The Difference Between Timely and Timeless Messages
Many pastors believe in the essential importance of messages that are timely. That is, the Sunday teaching must approach ideas that are in the news, culture and church body today. This approach is widely reflected in the evangelical North American church—indeed even in the theming of message and series that Pastors Edge offers. From titles to pop culture take-offs, to some degree every sermon reflects the age in which it is preached.
I’m a strong believer, however, in the concept timeless teaching. A sermon built on the timeless principles of God’s Word will in some ways be ageless. This is why when we read sermons from men like Spurgeon, Welsey, Tozer, Carey, Calvin and others they are as powerful today as they were 100 or more years ago. The language may have lost a little flourish, but their message is spot-on. Why is this true? Let me suggest a few characteristics of timeless teaching.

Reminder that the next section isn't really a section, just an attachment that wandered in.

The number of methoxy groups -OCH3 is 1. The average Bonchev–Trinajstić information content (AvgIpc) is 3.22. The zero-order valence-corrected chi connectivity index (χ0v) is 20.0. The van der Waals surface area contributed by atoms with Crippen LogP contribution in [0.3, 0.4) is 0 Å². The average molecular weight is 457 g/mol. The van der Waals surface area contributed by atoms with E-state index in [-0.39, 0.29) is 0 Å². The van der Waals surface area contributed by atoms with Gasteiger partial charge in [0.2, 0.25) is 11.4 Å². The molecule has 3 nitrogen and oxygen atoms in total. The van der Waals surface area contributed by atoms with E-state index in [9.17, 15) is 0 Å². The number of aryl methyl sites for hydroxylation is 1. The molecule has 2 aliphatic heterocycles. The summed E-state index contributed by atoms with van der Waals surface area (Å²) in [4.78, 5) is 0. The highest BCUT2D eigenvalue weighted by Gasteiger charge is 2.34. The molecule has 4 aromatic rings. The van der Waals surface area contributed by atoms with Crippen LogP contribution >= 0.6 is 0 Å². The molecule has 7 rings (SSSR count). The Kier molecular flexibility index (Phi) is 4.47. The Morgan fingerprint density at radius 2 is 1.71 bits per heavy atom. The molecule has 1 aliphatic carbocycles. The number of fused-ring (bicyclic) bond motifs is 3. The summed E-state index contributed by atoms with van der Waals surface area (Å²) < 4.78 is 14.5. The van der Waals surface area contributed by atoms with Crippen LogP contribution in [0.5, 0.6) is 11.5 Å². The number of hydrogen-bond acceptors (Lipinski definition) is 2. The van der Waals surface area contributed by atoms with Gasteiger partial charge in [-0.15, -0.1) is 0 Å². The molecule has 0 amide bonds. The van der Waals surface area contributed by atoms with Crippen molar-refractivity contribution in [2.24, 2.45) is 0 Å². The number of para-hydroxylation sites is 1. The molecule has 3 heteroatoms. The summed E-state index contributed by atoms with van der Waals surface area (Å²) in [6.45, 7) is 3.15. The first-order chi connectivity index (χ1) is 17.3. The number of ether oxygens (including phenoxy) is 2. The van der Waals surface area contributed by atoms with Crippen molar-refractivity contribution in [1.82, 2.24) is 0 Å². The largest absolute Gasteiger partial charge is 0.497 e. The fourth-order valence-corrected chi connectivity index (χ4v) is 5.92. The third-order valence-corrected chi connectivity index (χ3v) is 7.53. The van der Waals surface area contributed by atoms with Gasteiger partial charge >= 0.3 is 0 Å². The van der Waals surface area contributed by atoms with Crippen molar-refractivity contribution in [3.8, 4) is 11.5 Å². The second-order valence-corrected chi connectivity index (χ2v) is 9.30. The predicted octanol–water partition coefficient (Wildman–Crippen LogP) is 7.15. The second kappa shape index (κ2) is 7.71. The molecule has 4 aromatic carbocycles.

Centered on God’s Word. Sermons centered on the Word of God will by design have a timeless quality, because God’s Word is timeless. Saturate your teaching with the Word of God. The Word will be just as relevant 100 years from now as they are today. John 3:16 will still be there, unchanged. Romans will still be there as well. God’s Words draw men to Himself. Avoid the temptation to improve on or add to the Word of God. In a sound-bite culture, this is a constant danger—attempting to find an improvement on the original. What we say in human terms will never out-God the Word of God.
Timeless sermons are marinated in God’s Word. There is a consistent mention of the Word throughout the message. Examples are given from the Word more often than from culture. Spend time identifying with the characters and situations in Scripture and how they parallel today’s culture, versus consistently mentioning something from yesterday’s online postings.